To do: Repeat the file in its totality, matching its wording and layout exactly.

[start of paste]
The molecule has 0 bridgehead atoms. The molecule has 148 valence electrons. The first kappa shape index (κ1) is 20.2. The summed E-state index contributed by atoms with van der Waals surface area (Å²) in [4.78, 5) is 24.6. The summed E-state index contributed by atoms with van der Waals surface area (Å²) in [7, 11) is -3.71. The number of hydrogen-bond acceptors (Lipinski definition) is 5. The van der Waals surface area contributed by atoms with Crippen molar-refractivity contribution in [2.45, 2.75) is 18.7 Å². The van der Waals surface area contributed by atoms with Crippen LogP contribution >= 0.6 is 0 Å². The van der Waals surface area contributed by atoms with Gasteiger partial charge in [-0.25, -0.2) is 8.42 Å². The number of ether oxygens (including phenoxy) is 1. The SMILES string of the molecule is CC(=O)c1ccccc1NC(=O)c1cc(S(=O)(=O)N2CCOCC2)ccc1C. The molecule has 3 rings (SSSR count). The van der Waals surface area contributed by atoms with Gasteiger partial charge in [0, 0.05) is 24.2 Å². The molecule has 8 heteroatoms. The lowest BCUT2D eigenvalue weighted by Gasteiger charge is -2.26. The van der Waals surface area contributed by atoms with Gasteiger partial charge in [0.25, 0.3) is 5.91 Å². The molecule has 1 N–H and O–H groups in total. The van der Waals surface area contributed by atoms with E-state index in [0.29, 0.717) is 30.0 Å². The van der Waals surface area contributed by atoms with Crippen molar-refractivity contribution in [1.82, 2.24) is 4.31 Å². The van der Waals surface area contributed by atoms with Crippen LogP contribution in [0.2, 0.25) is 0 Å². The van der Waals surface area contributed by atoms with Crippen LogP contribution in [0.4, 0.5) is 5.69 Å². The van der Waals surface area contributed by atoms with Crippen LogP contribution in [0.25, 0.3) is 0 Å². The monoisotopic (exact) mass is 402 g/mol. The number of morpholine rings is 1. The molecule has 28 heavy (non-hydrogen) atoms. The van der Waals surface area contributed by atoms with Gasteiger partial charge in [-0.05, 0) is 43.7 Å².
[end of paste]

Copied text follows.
The molecule has 0 bridgehead atoms. The molecule has 148 valence electrons. The first kappa shape index (κ1) is 20.2. The summed E-state index contributed by atoms with van der Waals surface area (Å²) in [4.78, 5) is 24.6. The summed E-state index contributed by atoms with van der Waals surface area (Å²) in [7, 11) is -3.71. The number of hydrogen-bond acceptors (Lipinski definition) is 5. The van der Waals surface area contributed by atoms with Crippen molar-refractivity contribution in [2.45, 2.75) is 18.7 Å². The van der Waals surface area contributed by atoms with Crippen LogP contribution >= 0.6 is 0 Å². The van der Waals surface area contributed by atoms with Gasteiger partial charge in [-0.25, -0.2) is 8.42 Å². The number of ether oxygens (including phenoxy) is 1. The SMILES string of the molecule is CC(=O)c1ccccc1NC(=O)c1cc(S(=O)(=O)N2CCOCC2)ccc1C. The molecule has 3 rings (SSSR count). The van der Waals surface area contributed by atoms with Gasteiger partial charge in [0, 0.05) is 24.2 Å². The molecule has 8 heteroatoms. The lowest BCUT2D eigenvalue weighted by Gasteiger charge is -2.26. The van der Waals surface area contributed by atoms with Gasteiger partial charge in [0.25, 0.3) is 5.91 Å². The molecule has 1 N–H and O–H groups in total. The van der Waals surface area contributed by atoms with E-state index in [0.29, 0.717) is 30.0 Å². The van der Waals surface area contributed by atoms with Crippen molar-refractivity contribution in [1.82, 2.24) is 4.31 Å². The van der Waals surface area contributed by atoms with Crippen LogP contribution in [0.2, 0.25) is 0 Å². The van der Waals surface area contributed by atoms with Crippen LogP contribution in [0.4, 0.5) is 5.69 Å². The van der Waals surface area contributed by atoms with Crippen LogP contribution in [0.25, 0.3) is 0 Å². The monoisotopic (exact) mass is 402 g/mol. The number of morpholine rings is 1. The molecule has 28 heavy (non-hydrogen) atoms. The van der Waals surface area contributed by atoms with Gasteiger partial charge in [-0.05, 0) is 43.7 Å².